Is there anything that can guide the new generation of tiger parents?
In the end Tiger Mother’s War Song, Amy Chua’s 2011 memoir of granite-fied, Chinese-style child-rearing, anonymous mother finally has a twist: a little idea that even parental pressure that might be appropriate can continue.
Speaking to him a decade later, Chua – a US-born law professor at Yale – is very cautious. And, in the same era of self-realization, China can also have the same idea on the wisdom of allowing modern educational competitions to improve.
Earlier this month, Reuters reiterated talks with the Chinese government to reduce the country’s $ 120bn private tuition fees, reduce child stress, and help revive birth rates by reducing the financial burden of schooling. Investigators rushed to threaten the closure crisis over the weekend as well as the costs, although shares in training companies such as New Oriental and TAL fell through. This may seem logical, but would anyone, even a Communist party, disagree with Tiger’s parents?
Such contraceptives are dangerously wise. In her split account (and she rarely reads it deliberately), Chua is planning a family affair to bomb her American daughter and what is known to be the most intense love affair in China or “Asia”. Using frustrating matches, he warns against oppression and also recommends that before his daughter’s violin is started in front of friends and relatives he should “move miraculously”, or fail.
The process is going well, but when a visitor wants to succeed in child protection in Chua, Tiger’s mother admits that she is no longer convinced. Later, as she laid the baby, “something in her eyes told me my days are over”.
This was a time when the hearts of unsuspecting readers were allowed to jump a bit and relax. Over the past 200 pages, we have quietly thought – or perhaps have hoped for – that Chua and his daughters would pay a higher price. In other words – this exaggerated pressure was a legitimate and necessary means of success in the modern education market – it was very debilitating.
The problem, however, is that the Chua approach now seems to be a bit of a struggle compared to the academic wars that are taking place today. Parents with tigers everywhere are afraid of being locked out of zero-zero games when success requires any cost. In his memoirs, Chua explains (perhaps recklessly) that his sole purpose was to promote the interest and endurance of his children. Many parents, he says, now see them as a leading book in American, Chinese and other educational markets where their main goal is to be successful. This, he says, a decade later, is why the book came under fire: it was published at a time when fears in the U.S. surrounding the training of training groups were linked to fears of China’s rise. And it hasn’t been long since.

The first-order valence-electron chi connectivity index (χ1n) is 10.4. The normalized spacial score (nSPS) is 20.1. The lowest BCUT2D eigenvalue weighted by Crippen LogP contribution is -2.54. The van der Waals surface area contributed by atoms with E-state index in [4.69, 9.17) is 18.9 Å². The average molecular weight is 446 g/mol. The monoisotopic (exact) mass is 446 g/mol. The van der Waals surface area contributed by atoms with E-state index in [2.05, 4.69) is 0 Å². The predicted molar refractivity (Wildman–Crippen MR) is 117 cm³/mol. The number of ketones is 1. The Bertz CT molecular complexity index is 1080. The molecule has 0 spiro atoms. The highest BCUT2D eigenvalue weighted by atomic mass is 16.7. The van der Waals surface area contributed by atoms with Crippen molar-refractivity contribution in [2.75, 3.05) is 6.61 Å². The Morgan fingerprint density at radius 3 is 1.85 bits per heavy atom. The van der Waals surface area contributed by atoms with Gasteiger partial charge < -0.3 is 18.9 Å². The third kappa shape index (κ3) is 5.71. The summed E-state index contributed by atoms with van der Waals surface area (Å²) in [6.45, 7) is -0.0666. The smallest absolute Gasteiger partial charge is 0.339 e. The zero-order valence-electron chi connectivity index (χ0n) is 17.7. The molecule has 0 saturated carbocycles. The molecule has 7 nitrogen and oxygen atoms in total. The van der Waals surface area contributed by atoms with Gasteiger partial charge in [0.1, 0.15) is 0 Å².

Today, Chua says, high-profile competition at universities in the US is a “risk factor”, unprofitable and even more dangerous than in the past when its risks seem far-reaching. Much of what he forced his children to do would not be practical today, he says, adding: “If you do all the things that would have an Asian in the [to college] Ten years ago, you wouldn’t do well. ”
The problem with hearing that from a man who created himself under the influence of parents, and that without a textbook modified, the Tiger Mothers generation – wherever they may be – only doubles, triples or quadruples under secret teachers, cram schools and piano lessons. Competitive power at work is so powerful that it seems to contradict the population. Since 2011, under 18 years of age Japanese people fell by 8.2% but the figure of cram schools and enrolled students rose by 32 percent and 16 percent respectively.
China’s education ministry seems justified – even successful – in trying to enforce rules in place of troubled, sleep-deprived children. But the law seems to contradict the anger, tears and frustrations that many parents are taught to deal with easily. Chinese secret training – companies compared to 1m corporations and 10m employees – can go underground. The competition can be very tough.
Chua began his book with a list of things that explained his government. They included banning all musical instruments except the violin or the piano. He has now revealed that the piccolo is acceptable. There is little chance that the next generation of tigers are ready to receive such a permit.